A panel on CNN’s “Don Lemon Tonight” Tuesday appeared stunned by ardent Donald Trump supporter Stephen Moore after he tried to make light of a new lawsuit filed by Stephanie Clifford (“Stormy Daniels”) against Donald Trump (“David Dennison”).
Clifford on Tuesday filed suit against Trump in in Los Angeles Superior Court, alleging the president never signed the nondisclosure agreement that resulted in a $130,000 payout for the porn star. Clifford says the “hush agreement” is invalid because it lacks Trump’s signature.
Lemon declared the saga was “like an eighties nighttime soap opera” before bringing on contributors to discuss Clifford’s lawsuit against the president.
Republican strategist Kevin Madden noted he can “pretty much predict what the White House is going to say” about Clifford’s lawsuit, “which is this is somebody trying to get attention, trying to drive their own sort of PR effort here.”
“But there are some very credible claims,” Madden acknowledged. “And the fact that we are even having this conversation should be—you know—it should probably register on the Richter Scale that we’re discussing a sitting president being sued by a porn star. But we’re having it. And it’s part of almost like the routine of today’s news cycle, which is the interesting part of it.”
That’s when Moore tried to mock Clifford’s profession.
“Kevin, are you saying that a porn star would actually try to call attention to herself?” Moore asked, adding: “Shocking, right? I mean, that’s what porn stars do.”
Fellow panelists—and Lemon—immediately pounced.
“Stephen, that’s your only response?” Lemon asked. “Is that a porn star is trying to call attention—a porn star with a very lengthy complaint from California? I mean, it’s, you know, hey, $130,000 from the president’s personal attorney. Come on, brother.”
Watch the full exchange below:
Part 2: Kirsten Powers slays Stephen Moore below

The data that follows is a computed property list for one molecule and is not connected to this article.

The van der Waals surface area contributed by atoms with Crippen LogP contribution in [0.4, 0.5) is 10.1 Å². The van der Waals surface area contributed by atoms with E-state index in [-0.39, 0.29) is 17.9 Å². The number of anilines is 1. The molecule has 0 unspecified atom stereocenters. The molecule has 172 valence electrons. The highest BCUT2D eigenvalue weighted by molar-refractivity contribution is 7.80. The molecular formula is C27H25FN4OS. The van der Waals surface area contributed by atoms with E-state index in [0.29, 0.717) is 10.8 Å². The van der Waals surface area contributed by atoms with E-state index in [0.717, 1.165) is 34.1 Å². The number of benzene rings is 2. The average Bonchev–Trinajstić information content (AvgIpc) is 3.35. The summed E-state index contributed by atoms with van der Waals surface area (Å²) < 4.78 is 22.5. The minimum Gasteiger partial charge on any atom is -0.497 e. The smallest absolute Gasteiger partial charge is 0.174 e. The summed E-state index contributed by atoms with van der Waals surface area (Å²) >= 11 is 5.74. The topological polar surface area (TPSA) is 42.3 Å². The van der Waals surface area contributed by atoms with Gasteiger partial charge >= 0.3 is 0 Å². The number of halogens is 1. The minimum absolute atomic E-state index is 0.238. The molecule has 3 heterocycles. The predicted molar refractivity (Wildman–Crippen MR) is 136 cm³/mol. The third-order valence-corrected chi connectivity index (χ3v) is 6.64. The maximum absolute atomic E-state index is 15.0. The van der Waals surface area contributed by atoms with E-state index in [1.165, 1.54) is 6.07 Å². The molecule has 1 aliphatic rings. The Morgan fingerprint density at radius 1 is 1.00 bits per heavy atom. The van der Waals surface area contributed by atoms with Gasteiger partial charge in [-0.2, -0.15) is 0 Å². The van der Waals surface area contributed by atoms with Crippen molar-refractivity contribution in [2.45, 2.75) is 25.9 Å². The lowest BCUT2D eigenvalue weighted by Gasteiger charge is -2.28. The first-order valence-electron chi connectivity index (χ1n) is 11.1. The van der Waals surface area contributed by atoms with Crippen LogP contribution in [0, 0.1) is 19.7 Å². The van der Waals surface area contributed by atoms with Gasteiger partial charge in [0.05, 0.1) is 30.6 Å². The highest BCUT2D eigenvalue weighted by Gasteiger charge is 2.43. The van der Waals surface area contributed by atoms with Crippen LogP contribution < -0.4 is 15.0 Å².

This poisonous mindset convinced Republicans that anything is justifiable
On Thursday, Nancy Pelosi said she asked the chairman of the House Judiciary Committee to draw up articles of impeachment. Her announcement was historic, decisive and fierce due to three simple and overlooked words: once again and enemies.
In using “once again,” the speaker of the House signaled that the House Democrats are prepared to expand the scope of the indictment against Donald Trump to include his complicity in the 2016 assault by Russia on the sovereignty of the American people as well as his enlisting of another foreign leader to undermine the integrity of 2020.
Nikki Haley busted by Civil War historian after claiming the Confederate flag was once a symbol of ‘heritage’
Former South Carolina Governor and Trump United Nations ambassador Nikki Haley on Friday stirred controversy when she claimed that the Confederate flag was once a noble symbol that only lost legitimacy once it was "hijacked" by a mass murderer.
During an interview with talk show host Glenn Beck, Haley described how she reacted after white supremacist Dylann Roof murdered nine people at the Emanuel African Methodist Episcopal Church.
"Here is this guy who comes out with this manifesto, holding the Confederate flag," she said, referring to Roof. "And [he] had just hijacked everything that people thought of. We don't have hateful people in South Carolina -- there's always the small minority, that's always going to be there -- but people saw it as service and sacrifice and heritage, but once he did that, there was no way to overcome it."
Ex-Infowars staffer exposes the twisted world of Alex Jones in a new tell-all article
Some people listen to far-right conspiracy theorist/radio host and Infowars founder Alex Jones purely for the entertainment value; many of Jones’ hardcore followers, however, take him quite seriously. Former employee Josh Owens used to be one of them. But in a tell-all article for the New York Times, the Texas-based writer explains why he changed his mind and quit what he once considered a dream job.
Owens recalls that he first went to work for Jones in 2012. The writer explains, “Jones — wanting to expand his website, Infowars, into a full-blown guerrilla news operation and hoping to scout new hires from his growing fan base — held an online contest. At 23, I was vulnerable, angry and searching for direction. So, I decided to give it a shot. Out of what Infowars said were hundreds of submissions, my video — a half-witted, conspiratorial glance at the creation and function of the Federal Reserve — made it to the final round.”